Wednesday, July 13, 2011

The Andre Ride 2011b

Andre and the Oldbikerider
I am making a slight detour in the Zen and the Art ride to do the Andre ride.  This whole cross country ride started out as a way to come visit friends that had moved from my home town to this NorthWet community.  No, that is not a typo, motorcyclists (and others I suppose) call this region the Northwest.

Andre was born June 30th, the day I began this trip and is about as cute as babies get.  And I got to meet the mother's mom, who looks just like her - I was amazed!  I will be staying here for a few days to catch up with their lives and see if I can spoil a kid that young.  I think I'll have to wait a few years though. It is also time for an oil change and to get the rear tire I had sent her installed.

We left off last in the lobby of a motel that advertised WiFi but it didn't work, so I talked my way into 60 seconds of access in the lobby.  That was in Grangeville, Idaho.  I never heard of it either, but it was as far as my weary bones were taking me.  I usually enter a town and ride around checking it out before choosing a place and this motel was at the far west end and had a lot of bikes in the parking lot so I thought it was perfect.  Well, even I make mistakes.  After leaving this place in the morning I saw an ideal looking camping area not a half mile down the road!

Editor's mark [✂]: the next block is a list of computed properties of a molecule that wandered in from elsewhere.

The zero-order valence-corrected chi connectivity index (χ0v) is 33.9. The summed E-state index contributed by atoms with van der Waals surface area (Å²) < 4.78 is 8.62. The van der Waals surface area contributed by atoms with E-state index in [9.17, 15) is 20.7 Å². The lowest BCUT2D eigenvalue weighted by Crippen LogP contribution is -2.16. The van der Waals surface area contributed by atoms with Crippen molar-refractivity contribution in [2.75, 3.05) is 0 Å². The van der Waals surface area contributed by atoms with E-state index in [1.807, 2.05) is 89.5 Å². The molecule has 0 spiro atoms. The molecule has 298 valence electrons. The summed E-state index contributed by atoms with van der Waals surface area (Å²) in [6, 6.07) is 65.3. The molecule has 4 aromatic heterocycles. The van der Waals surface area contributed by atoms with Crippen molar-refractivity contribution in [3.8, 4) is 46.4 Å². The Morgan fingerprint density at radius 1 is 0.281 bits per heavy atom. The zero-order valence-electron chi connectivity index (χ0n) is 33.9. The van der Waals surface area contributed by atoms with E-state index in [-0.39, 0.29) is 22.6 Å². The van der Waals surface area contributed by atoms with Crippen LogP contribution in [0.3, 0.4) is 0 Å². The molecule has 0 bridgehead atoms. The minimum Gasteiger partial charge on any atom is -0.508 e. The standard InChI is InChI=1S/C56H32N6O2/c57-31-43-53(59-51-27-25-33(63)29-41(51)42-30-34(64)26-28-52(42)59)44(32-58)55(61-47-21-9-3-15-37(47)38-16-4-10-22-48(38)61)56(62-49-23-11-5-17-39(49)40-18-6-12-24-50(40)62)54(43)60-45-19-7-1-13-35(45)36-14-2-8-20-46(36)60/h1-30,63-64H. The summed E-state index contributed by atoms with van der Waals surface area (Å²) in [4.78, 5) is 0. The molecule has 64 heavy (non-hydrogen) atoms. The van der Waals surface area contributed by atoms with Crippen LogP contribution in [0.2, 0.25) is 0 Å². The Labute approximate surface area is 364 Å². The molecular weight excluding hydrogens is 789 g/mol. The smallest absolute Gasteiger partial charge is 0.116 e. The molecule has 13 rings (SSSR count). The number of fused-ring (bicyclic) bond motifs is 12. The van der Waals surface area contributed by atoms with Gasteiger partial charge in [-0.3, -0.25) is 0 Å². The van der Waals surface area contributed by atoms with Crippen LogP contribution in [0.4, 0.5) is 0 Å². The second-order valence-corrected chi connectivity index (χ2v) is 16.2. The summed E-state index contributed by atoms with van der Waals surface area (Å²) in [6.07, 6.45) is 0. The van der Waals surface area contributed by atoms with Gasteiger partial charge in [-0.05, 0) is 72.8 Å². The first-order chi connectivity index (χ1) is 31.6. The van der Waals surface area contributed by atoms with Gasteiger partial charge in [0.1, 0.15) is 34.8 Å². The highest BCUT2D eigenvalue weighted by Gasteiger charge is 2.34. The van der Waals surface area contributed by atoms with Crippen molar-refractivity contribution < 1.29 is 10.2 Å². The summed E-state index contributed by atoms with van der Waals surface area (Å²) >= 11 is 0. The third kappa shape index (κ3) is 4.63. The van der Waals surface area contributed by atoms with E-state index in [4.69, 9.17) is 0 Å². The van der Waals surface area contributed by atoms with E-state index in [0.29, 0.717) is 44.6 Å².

So I leave Grangeville and make my way to the most remote area that Mr. Pirsig has taken me so fbar.  Following US-95south to Cambridge and picking up ID-71 northwest towards the border I am delighted to see a "Trucks longer than 55 feet not recommended" sign.  That usually means a narrow, twisty road.  US-95 was a great one as well. Seems they didn't hire the guy from Nebraska (can't say Kansas 'cause my wife is from there and will get upset) who knows how to lay out a straight road.  Didn't see one in my travels anyway.  No wonder I need new tires!

ID-71 is basically an access road for Idaho Power, they have two hyro dams up there, and for the recreational use crowd with boats, camping and I'd guess hunting in season.  There are virtually no services in the area except maybe bait shops and camping areas.  Wonderful roads and views.  I include a picture or two for you but it is hard to get much is such vast panoramas.

My camp dinner, PB and Bacon Burrito